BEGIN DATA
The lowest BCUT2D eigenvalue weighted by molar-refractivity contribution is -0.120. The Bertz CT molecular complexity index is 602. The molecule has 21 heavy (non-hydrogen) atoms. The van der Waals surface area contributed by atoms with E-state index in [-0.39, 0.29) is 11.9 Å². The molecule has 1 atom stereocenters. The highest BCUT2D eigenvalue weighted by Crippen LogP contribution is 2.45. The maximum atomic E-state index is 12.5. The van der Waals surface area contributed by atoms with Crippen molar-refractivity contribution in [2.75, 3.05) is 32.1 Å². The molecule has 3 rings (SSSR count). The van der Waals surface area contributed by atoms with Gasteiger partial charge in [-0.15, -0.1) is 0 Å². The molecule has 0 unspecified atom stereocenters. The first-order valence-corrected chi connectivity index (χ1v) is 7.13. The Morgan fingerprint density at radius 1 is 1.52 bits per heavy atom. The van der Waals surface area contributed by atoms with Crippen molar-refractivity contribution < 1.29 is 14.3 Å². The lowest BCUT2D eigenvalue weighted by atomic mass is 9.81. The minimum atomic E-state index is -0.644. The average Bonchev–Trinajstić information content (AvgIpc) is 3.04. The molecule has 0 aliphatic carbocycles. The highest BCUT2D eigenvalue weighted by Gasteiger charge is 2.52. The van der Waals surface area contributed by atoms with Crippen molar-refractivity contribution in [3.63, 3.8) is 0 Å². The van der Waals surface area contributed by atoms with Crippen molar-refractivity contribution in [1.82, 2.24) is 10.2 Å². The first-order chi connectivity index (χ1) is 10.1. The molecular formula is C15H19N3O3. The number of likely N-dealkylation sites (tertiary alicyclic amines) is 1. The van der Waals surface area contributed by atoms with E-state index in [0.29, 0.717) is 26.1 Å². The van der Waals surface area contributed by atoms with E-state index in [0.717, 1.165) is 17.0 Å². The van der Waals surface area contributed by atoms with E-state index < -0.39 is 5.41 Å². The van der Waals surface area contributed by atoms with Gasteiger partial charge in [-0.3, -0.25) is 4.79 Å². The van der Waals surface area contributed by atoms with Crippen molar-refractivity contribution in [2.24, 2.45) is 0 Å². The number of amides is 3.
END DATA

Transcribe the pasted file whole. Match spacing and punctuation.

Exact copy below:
The lowest BCUT2D eigenvalue weighted by molar-refractivity contribution is -0.120. The Bertz CT molecular complexity index is 602. The molecule has 21 heavy (non-hydrogen) atoms. The van der Waals surface area contributed by atoms with E-state index in [-0.39, 0.29) is 11.9 Å². The molecule has 1 atom stereocenters. The highest BCUT2D eigenvalue weighted by Crippen LogP contribution is 2.45. The maximum atomic E-state index is 12.5. The van der Waals surface area contributed by atoms with Crippen molar-refractivity contribution in [2.75, 3.05) is 32.1 Å². The molecule has 3 rings (SSSR count). The van der Waals surface area contributed by atoms with Gasteiger partial charge in [-0.15, -0.1) is 0 Å². The molecule has 0 unspecified atom stereocenters. The first-order valence-corrected chi connectivity index (χ1v) is 7.13. The Morgan fingerprint density at radius 1 is 1.52 bits per heavy atom. The van der Waals surface area contributed by atoms with Crippen molar-refractivity contribution < 1.29 is 14.3 Å². The lowest BCUT2D eigenvalue weighted by atomic mass is 9.81. The minimum atomic E-state index is -0.644. The average Bonchev–Trinajstić information content (AvgIpc) is 3.04. The molecule has 0 aliphatic carbocycles. The highest BCUT2D eigenvalue weighted by Gasteiger charge is 2.52. The van der Waals surface area contributed by atoms with Crippen molar-refractivity contribution in [3.63, 3.8) is 0 Å². The van der Waals surface area contributed by atoms with Crippen molar-refractivity contribution in [1.82, 2.24) is 10.2 Å². The first-order chi connectivity index (χ1) is 10.1. The molecular formula is C15H19N3O3. The number of likely N-dealkylation sites (tertiary alicyclic amines) is 1. The van der Waals surface area contributed by atoms with E-state index in [0.29, 0.717) is 26.1 Å². The van der Waals surface area contributed by atoms with E-state index in [0.717, 1.165) is 17.0 Å². The van der Waals surface area contributed by atoms with E-state index < -0.39 is 5.41 Å². The van der Waals surface area contributed by atoms with Gasteiger partial charge in [-0.3, -0.25) is 4.79 Å². The van der Waals surface area contributed by atoms with Crippen molar-refractivity contribution in [2.24, 2.45) is 0 Å². The number of amides is 3.